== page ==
Through years of postmortem examinations and anthropometric studies of criminals, the insane, and normal individuals, Lombroso became convinced that the “born criminal” could be anatomically identified by such items as a sloping forehead, ears of unusual size, asymmetry of the face, prognathism, excessive length of arms, asymmetry of the cranium, and other “physical stigmata”. Specific criminals, such as thieves, rapists, and murderers, could be distinguished by specific characteristics, he believed. Lombroso also maintained that criminals had less sensibility to pain and touch; more acute sight; a lack of moral sense, including an absence of remorse; more vanity, impulsiveness, vindictiveness, and cruelty; and other manifestations, such as a special criminal argot and the excessive use of tattooing.
Modifying his Theories
With successive research and more thorough statistical analysis, Lombroso modified his theories. He continued to define atavistic stigmata, and in addition, he identified two other types of criminal: the insane criminal, and the “criminaloid.” Although insane criminals bore some stigmata, they were not born criminals; rather they became criminal as a result “of an alteration of the brain, which completely upsets their moral nature.” Among the ranks of insane criminals were kleptomaniacs and child molesters. Criminaloids had none of the physical peculiarities of the born or insane criminal and became involved in crime later in life, and tended to commit less serious crimes. Criminaloids were further categorized as habitual criminals, who became so by contact with other criminals, the abuse of alcohol, or other “distressing circumstances.” He recognized the diminished role of organic factors in many habitual offenders and referred to the delicate balance between predisposing factors (organic, genetic) and precipitating factors such as one’s environment, opportunity, or poverty.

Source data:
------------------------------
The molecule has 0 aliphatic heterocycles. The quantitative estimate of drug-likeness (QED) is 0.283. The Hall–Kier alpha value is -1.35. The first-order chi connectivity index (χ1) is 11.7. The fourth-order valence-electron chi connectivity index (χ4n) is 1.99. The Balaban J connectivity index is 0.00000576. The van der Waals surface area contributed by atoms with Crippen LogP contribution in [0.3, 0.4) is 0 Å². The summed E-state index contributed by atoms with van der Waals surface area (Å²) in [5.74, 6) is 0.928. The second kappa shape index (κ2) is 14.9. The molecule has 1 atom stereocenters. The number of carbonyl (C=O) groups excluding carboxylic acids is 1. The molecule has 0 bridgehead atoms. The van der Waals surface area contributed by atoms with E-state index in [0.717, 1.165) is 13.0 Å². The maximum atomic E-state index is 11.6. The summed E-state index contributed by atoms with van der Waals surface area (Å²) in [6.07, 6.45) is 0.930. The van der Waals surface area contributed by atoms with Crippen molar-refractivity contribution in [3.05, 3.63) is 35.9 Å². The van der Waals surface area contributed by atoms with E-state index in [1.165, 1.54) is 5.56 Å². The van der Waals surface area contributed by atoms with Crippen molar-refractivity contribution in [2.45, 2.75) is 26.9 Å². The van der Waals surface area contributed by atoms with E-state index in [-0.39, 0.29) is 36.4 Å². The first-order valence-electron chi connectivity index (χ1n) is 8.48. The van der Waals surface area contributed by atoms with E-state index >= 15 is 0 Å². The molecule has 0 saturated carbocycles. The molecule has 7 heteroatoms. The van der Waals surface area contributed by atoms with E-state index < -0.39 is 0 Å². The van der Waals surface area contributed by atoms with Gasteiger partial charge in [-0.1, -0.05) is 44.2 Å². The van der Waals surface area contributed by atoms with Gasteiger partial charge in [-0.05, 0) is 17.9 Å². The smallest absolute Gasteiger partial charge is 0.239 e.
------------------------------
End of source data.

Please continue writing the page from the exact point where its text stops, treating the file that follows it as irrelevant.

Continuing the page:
“Good sense travels on the well-worn paths; genius, never. And that is why the crowd, not altogether without reason, is so ready to treat great men as lunatics.”
– Cesare Lombroso, The Man of Genius (1891)
For thousands of years, the dominant view had been that, as crime was a sin against God, it should be punished in a fitting manner – ‘an eye for an eye’. During the Enlightenment, thinkers such as Jeremy Bentham the and Italian Cesare Beccaria decided that, as we were all rational beings, the choice to commit an offence was taken by weighing up the costs and benefits. If the costs were made high with harsh penalties then this would put off all but the most determined of criminals. But as contemporary critics stated, not everyone is rational, and some crimes, particularly violent ones, are purely emotional. Lombroso and his fellow criminal anthropologists challenged these ideas, and were the first to advocate the study of crime and criminals from a scientific perspective. Lombroso’s research methods were clinical and descriptive, with precise details of skull dimension and other measurements. He did not engage in rigorous statistical comparisons of criminals and non-criminals. Although he gave some recognition in his later years to psychological and sociological factors in the etiology of crime, he remained convinced of, and identified with, criminal anthropometry.